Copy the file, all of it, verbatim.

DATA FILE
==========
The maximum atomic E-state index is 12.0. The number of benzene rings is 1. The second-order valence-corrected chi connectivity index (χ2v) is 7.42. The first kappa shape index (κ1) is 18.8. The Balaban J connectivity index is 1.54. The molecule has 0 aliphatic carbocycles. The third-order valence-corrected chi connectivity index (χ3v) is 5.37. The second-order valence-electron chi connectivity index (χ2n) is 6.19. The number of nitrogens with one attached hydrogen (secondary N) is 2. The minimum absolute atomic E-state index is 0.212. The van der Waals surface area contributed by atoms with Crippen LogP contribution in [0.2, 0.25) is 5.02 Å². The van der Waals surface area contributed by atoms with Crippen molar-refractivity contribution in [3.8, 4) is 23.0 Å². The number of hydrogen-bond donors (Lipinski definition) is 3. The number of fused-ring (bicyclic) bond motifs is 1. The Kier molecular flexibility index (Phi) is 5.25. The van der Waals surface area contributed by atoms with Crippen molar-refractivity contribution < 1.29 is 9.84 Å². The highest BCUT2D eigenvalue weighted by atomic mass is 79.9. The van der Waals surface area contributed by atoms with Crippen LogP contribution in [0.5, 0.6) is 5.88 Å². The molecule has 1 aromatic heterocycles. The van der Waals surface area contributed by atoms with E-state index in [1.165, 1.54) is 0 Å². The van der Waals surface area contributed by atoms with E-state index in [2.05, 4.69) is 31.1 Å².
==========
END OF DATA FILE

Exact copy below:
The maximum atomic E-state index is 12.0. The number of benzene rings is 1. The second-order valence-corrected chi connectivity index (χ2v) is 7.42. The first kappa shape index (κ1) is 18.8. The Balaban J connectivity index is 1.54. The molecule has 0 aliphatic carbocycles. The third-order valence-corrected chi connectivity index (χ3v) is 5.37. The second-order valence-electron chi connectivity index (χ2n) is 6.19. The number of nitrogens with one attached hydrogen (secondary N) is 2. The minimum absolute atomic E-state index is 0.212. The van der Waals surface area contributed by atoms with Crippen LogP contribution in [0.2, 0.25) is 5.02 Å². The van der Waals surface area contributed by atoms with Crippen molar-refractivity contribution in [3.8, 4) is 23.0 Å². The number of hydrogen-bond donors (Lipinski definition) is 3. The number of fused-ring (bicyclic) bond motifs is 1. The Kier molecular flexibility index (Phi) is 5.25. The van der Waals surface area contributed by atoms with Crippen molar-refractivity contribution < 1.29 is 9.84 Å². The highest BCUT2D eigenvalue weighted by atomic mass is 79.9. The van der Waals surface area contributed by atoms with Crippen LogP contribution in [0.5, 0.6) is 5.88 Å². The molecule has 1 aromatic heterocycles. The van der Waals surface area contributed by atoms with E-state index in [1.165, 1.54) is 0 Å². The van der Waals surface area contributed by atoms with E-state index in [2.05, 4.69) is 31.1 Å².